Cooking with grandma (Italy): pasta alla carbonara

Today in “Cooking with grandma”, I’m going to show you how to make a famous Italian recipe born in Lazio, a region of Rome: pasta with “carbonara” sauce.

By Laura Barberis

Italians are very fond of their traditional cooking, and so they usually can’t stand the hybrids of Italian cuisine that can be found while visiting other countries. Since I’m not from Rome, I’m afraid that I, too, will receive threats from Romans, mostly because my recipe has some variations. Therefore, I want to make it clear that this is my grandma’s recipe and that I completely trust her on this.

Before we start, a little advice: you should use long types of pasta for the recipe, like spaghetti or linguine, mostly because in Italy we have many types of pasta and not every type goes well with every sauce.


The ingredients. They might appear less than expected, but that’s because it was just grandma and I for dinner. © Laura Barberis

Now, the recipe.

Ingredients (for 4 persons):
– 350g of spaghetti
– 3 eggs *
– 150g of diced bacon (the original recipe requires “guanciale”, but since it is more difficult to find you can use bacon instead)
– 30g of shredded parmesan (here, too, there’s a variation: you should use “pecorino romano”, but parmesan will do)
– 1 or 2 tbsp of olive oil
– 1 garlic clove
– Salt and pepper

*If you need to change the doses, my grandma suggests you use as many eggs as the diners less one (so if there’s 6 of you use 5 eggs, if there’s 3 use 2 eggs and so on)



First of all, fill a large pot just over half full with water, add a handful of cooking salt.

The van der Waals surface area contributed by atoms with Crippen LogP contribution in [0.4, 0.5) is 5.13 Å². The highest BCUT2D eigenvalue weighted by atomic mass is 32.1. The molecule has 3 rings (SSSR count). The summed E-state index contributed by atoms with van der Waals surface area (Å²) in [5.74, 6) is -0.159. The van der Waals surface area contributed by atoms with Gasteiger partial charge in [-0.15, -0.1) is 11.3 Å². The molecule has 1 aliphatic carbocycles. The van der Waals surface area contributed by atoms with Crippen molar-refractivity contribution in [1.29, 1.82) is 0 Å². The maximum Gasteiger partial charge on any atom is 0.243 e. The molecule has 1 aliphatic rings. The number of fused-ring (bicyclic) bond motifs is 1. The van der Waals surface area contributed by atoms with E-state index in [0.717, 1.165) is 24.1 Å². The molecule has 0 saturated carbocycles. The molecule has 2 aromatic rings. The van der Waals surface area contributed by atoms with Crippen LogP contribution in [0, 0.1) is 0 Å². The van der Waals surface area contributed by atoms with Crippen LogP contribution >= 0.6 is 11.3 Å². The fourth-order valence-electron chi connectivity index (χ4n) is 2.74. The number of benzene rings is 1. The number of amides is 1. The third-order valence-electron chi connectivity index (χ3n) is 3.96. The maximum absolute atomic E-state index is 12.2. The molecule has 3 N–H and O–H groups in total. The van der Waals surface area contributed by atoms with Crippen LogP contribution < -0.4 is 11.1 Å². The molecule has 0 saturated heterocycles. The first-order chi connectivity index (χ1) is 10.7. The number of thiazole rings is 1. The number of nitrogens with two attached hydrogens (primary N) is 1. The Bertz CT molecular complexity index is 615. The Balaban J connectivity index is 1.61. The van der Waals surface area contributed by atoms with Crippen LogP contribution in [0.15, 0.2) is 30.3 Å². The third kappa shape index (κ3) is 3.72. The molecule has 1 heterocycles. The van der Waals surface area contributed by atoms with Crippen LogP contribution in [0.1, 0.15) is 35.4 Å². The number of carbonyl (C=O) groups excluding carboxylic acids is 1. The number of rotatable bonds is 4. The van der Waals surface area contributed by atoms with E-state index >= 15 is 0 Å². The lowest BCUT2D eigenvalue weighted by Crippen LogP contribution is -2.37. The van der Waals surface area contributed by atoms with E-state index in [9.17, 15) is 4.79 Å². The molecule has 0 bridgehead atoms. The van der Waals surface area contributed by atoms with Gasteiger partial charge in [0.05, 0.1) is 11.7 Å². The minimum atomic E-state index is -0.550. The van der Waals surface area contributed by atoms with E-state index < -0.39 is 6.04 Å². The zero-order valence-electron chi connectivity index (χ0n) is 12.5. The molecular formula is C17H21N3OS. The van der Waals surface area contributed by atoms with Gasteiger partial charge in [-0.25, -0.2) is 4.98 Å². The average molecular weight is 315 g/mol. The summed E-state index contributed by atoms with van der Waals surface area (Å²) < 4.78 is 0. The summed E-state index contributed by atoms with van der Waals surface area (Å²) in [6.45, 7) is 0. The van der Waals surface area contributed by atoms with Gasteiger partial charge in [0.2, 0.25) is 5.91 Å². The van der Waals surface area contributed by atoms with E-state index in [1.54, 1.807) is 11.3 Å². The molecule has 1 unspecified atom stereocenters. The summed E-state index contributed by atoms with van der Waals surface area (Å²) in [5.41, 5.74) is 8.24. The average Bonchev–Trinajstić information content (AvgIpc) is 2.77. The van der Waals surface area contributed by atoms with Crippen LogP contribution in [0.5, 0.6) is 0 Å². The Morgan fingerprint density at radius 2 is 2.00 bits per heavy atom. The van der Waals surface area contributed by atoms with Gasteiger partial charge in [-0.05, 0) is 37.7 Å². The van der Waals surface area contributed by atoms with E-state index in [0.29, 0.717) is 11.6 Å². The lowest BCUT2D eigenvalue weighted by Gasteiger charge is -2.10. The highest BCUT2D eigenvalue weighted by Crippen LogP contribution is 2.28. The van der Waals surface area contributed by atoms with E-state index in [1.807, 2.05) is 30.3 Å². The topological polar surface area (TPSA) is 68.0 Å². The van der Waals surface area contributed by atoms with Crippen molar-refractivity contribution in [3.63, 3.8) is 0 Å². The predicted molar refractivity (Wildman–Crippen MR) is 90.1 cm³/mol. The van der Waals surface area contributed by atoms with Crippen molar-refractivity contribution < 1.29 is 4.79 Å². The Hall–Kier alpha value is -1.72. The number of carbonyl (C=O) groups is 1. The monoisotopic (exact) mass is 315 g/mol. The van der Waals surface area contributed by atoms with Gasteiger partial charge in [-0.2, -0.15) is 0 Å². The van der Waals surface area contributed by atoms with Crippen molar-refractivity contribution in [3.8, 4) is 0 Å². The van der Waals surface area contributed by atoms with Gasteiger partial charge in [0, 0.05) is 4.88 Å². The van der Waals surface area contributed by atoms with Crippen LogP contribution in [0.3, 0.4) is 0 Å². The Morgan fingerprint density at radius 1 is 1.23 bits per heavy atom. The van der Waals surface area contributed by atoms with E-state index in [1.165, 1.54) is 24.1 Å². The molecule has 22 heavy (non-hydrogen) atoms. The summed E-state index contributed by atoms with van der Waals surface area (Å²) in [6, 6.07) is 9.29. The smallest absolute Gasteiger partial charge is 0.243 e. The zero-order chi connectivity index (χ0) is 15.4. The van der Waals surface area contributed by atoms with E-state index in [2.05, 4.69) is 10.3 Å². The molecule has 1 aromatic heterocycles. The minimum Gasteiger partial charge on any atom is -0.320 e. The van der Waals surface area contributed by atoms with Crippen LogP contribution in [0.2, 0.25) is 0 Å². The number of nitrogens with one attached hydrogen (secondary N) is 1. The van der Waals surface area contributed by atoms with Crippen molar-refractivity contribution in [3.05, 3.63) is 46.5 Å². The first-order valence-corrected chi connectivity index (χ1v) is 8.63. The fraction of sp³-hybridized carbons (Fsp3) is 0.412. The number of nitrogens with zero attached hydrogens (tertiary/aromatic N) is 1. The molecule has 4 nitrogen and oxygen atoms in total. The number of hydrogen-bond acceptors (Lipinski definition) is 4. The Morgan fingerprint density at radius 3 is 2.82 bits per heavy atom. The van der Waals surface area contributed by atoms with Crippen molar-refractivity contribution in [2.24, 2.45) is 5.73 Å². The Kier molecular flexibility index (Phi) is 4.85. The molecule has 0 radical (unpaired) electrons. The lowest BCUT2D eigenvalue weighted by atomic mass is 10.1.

While the water is heating up, pour the oil in a pan with the garlic clove and brown it (without burning it), so that the oil will have some more flavour; then, add the diced bacon and brown until the fat becomes transparent, then turn it off and let it rest.


© Laura Barberis

Put the eggs in a large bowl and beat them for a couple of minutes, then add parmesan, salt and pepper and mix together until it looks creamy.



© Laura Barberis


When the water is boiling, add spaghetti without breaking them in half (breaking spaghetti means breaking an italian’s heart) and stir with a wooden fork in order to push them into the water and make them soft and easier to stir.


© Laura Barberis

The cooking time is usually written on the box, but spaghetti normally take ten minutes or so to be ready but, in any case, this is what it should look like when ready:


© Laura Barberis

Drain the pasta and put it into the bowl with the eggs and parmesan mix, then add the bacon (removing the garlic clove first) and stir: the heat from the pasta will cause the egg to cook enough to be creamy without being raw!


Finished! © Laura Barberis

Serve immediately, and don’t forget to put a bowl with shredded parmesan on your dinner table too, because some people, as Italians often do, might want to add it to the “carbonara”.

Enjoy your meal and “buon appetito!”


Laura Barberis (Italy)

Studies: Theories and Techniques of Interlinguistic Mediation

Languages: Italian, English, Spanish and French


Ashika Bhatt (England)

Work: Au Pair in Germany

Speaks: English, French, German

Europe is…culture

Author: Anja

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